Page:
As less than 10 per cent of Indians have life insurance cover, the way forward to increase life insurance penetration is through bancassurance, according to Anuj Mathur, CEO, Canara HSBC Oriental Bank of Commerce Life Insurance. The bancassurance channel involves banks selling life insurance to their clients.
“We should ensure that whoever has a bank account has insurance coverage. Bancassurance is an important channel through which insurance cover can be increased. Banks are accessible to almost the entire population, and there is a level of trust that enables the selling of insurance,” Mr. Mathur said during the release on Wednesday of a consumer insights survey report conducted by Canara HSBC Oriental Bank of Commerce Life Insurance and FICCI.
The report, titled ‘Life Insurance: A Consumers’ Perspective’, finds that 81 per cent of the survey respondents have an operational bank account within 3 km of their residence or office.
One of the key findings of the survey is the reason people buy life insurance.
The survey finds that the primary reason respondents invested life insurance was to use it as a savings instrument. Seventy five per cent of the respondents marked “saving for future needs like child’s marriage, education, etc.,” as the primary reason for investing in life insurance.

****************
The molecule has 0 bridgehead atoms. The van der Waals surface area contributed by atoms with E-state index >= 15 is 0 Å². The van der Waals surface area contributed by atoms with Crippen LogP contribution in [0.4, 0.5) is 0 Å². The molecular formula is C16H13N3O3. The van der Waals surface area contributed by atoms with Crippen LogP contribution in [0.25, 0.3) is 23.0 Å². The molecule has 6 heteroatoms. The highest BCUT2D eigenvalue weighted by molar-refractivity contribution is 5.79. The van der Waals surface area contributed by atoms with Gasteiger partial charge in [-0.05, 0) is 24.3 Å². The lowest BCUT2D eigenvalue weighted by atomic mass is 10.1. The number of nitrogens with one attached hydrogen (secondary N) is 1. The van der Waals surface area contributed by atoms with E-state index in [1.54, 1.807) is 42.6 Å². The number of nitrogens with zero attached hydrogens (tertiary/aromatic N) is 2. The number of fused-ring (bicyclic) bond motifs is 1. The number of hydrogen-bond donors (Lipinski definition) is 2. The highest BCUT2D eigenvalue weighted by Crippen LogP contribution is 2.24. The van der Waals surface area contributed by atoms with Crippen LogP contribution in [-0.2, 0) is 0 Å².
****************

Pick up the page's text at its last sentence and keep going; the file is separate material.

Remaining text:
This reveals a lack of awareness when it comes to life insurance, according to A. Didar Singh, Secretary General FICCI. “There is no other instrument that gives such long-term savings opportunities as life insurance. However, people need to understand that life insurance is also about protection. Even people who have bought it see it as a savings instrument and not as protection against accidents,” he said.
“The survey was conducted in the backdrop of the low penetration and density of the Indian life insurance market. As compared to global average penetration and density level of 3.4 per cent and $368, India’s insurance penetration and density levels are much lower at 2.6 per cent and $44,” Mr. Singh added.
The lack of awareness runs deeper, the survey finds. Overall, nearly 70 per cent of the respondents did not know what benefits they were due from their policy in the event of its maturity and nearly 60 per cent did not know the benefits accruing to the holder in the event of sudden death.
That is, they did not know what they were buying.
“A collaborative effort is required between banks and insurers for developing a robust need-based selling process,” the report said.
“I think it’s an enablement which the government has done. It is a good thing which has happened and as a result of that what we will see, not immediately but over a period of time, that many more insurance players will try to set up and establish their business in India.
“It will offer wider choice to the customer,” he added.